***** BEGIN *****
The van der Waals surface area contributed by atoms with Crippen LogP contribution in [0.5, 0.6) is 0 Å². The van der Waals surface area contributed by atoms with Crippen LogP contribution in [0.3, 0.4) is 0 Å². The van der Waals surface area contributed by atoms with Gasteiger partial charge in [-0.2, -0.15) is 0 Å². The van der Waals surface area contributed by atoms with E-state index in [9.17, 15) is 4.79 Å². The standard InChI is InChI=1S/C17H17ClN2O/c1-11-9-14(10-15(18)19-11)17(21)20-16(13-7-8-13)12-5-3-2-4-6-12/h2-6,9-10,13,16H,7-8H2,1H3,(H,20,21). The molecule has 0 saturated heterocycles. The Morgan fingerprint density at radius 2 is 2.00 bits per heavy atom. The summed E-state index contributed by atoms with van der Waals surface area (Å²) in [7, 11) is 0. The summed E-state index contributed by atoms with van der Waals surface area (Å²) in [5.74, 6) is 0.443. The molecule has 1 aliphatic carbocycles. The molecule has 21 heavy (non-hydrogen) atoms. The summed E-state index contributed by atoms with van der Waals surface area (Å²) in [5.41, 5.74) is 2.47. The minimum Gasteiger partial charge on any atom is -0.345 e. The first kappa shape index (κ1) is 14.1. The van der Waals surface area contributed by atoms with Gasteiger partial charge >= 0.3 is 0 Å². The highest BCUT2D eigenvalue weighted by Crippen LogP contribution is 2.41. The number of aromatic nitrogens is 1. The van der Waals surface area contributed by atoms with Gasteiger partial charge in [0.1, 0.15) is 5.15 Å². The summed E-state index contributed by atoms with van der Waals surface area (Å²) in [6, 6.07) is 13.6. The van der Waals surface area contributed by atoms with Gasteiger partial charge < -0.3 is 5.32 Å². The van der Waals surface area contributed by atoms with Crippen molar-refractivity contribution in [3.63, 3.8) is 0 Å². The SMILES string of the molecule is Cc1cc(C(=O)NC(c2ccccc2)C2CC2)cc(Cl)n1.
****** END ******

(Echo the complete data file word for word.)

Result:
The van der Waals surface area contributed by atoms with Crippen LogP contribution in [0.5, 0.6) is 0 Å². The van der Waals surface area contributed by atoms with Crippen LogP contribution in [0.3, 0.4) is 0 Å². The van der Waals surface area contributed by atoms with Gasteiger partial charge in [-0.2, -0.15) is 0 Å². The van der Waals surface area contributed by atoms with E-state index in [9.17, 15) is 4.79 Å². The standard InChI is InChI=1S/C17H17ClN2O/c1-11-9-14(10-15(18)19-11)17(21)20-16(13-7-8-13)12-5-3-2-4-6-12/h2-6,9-10,13,16H,7-8H2,1H3,(H,20,21). The molecule has 0 saturated heterocycles. The Morgan fingerprint density at radius 2 is 2.00 bits per heavy atom. The summed E-state index contributed by atoms with van der Waals surface area (Å²) in [7, 11) is 0. The summed E-state index contributed by atoms with van der Waals surface area (Å²) in [5.74, 6) is 0.443. The molecule has 1 aliphatic carbocycles. The molecule has 21 heavy (non-hydrogen) atoms. The summed E-state index contributed by atoms with van der Waals surface area (Å²) in [5.41, 5.74) is 2.47. The minimum Gasteiger partial charge on any atom is -0.345 e. The first kappa shape index (κ1) is 14.1. The van der Waals surface area contributed by atoms with Gasteiger partial charge >= 0.3 is 0 Å². The highest BCUT2D eigenvalue weighted by Crippen LogP contribution is 2.41. The number of aromatic nitrogens is 1. The van der Waals surface area contributed by atoms with Gasteiger partial charge in [0.1, 0.15) is 5.15 Å². The summed E-state index contributed by atoms with van der Waals surface area (Å²) in [6, 6.07) is 13.6. The van der Waals surface area contributed by atoms with Gasteiger partial charge < -0.3 is 5.32 Å². The van der Waals surface area contributed by atoms with Crippen molar-refractivity contribution in [3.63, 3.8) is 0 Å². The SMILES string of the molecule is Cc1cc(C(=O)NC(c2ccccc2)C2CC2)cc(Cl)n1.